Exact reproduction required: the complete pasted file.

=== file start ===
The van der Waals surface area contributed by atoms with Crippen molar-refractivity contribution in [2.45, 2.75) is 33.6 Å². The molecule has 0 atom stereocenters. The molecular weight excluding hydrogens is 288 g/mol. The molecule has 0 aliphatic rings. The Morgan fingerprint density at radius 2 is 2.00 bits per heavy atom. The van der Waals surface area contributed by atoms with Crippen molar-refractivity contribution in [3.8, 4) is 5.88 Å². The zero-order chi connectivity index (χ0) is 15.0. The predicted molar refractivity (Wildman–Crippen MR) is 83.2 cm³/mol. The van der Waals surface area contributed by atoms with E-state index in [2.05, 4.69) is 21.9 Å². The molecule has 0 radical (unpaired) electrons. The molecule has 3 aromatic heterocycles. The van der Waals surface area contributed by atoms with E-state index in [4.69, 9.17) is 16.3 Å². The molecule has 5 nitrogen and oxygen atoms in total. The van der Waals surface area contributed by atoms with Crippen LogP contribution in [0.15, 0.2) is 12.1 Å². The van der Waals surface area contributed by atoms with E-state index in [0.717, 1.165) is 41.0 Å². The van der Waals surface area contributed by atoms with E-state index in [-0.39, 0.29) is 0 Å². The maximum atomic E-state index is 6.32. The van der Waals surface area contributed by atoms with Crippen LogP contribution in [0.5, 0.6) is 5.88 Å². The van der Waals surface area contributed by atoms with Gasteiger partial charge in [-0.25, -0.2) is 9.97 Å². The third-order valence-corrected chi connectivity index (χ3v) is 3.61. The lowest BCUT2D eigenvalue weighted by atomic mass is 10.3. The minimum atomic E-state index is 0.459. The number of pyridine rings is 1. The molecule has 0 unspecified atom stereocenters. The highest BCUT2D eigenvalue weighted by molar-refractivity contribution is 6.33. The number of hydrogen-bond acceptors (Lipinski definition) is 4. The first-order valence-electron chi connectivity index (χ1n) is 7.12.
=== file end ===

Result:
The van der Waals surface area contributed by atoms with Crippen molar-refractivity contribution in [2.45, 2.75) is 33.6 Å². The molecule has 0 atom stereocenters. The molecular weight excluding hydrogens is 288 g/mol. The molecule has 0 aliphatic rings. The Morgan fingerprint density at radius 2 is 2.00 bits per heavy atom. The van der Waals surface area contributed by atoms with Crippen molar-refractivity contribution in [3.8, 4) is 5.88 Å². The zero-order chi connectivity index (χ0) is 15.0. The predicted molar refractivity (Wildman–Crippen MR) is 83.2 cm³/mol. The van der Waals surface area contributed by atoms with E-state index in [2.05, 4.69) is 21.9 Å². The molecule has 0 radical (unpaired) electrons. The molecule has 3 aromatic heterocycles. The van der Waals surface area contributed by atoms with E-state index in [4.69, 9.17) is 16.3 Å². The molecule has 5 nitrogen and oxygen atoms in total. The van der Waals surface area contributed by atoms with Crippen LogP contribution in [0.15, 0.2) is 12.1 Å². The van der Waals surface area contributed by atoms with E-state index in [0.717, 1.165) is 41.0 Å². The van der Waals surface area contributed by atoms with E-state index in [-0.39, 0.29) is 0 Å². The maximum atomic E-state index is 6.32. The van der Waals surface area contributed by atoms with Crippen LogP contribution in [0.5, 0.6) is 5.88 Å². The van der Waals surface area contributed by atoms with Gasteiger partial charge in [-0.25, -0.2) is 9.97 Å². The third-order valence-corrected chi connectivity index (χ3v) is 3.61. The lowest BCUT2D eigenvalue weighted by atomic mass is 10.3. The minimum atomic E-state index is 0.459. The number of pyridine rings is 1. The molecule has 0 unspecified atom stereocenters. The highest BCUT2D eigenvalue weighted by molar-refractivity contribution is 6.33. The number of hydrogen-bond acceptors (Lipinski definition) is 4. The first-order valence-electron chi connectivity index (χ1n) is 7.12.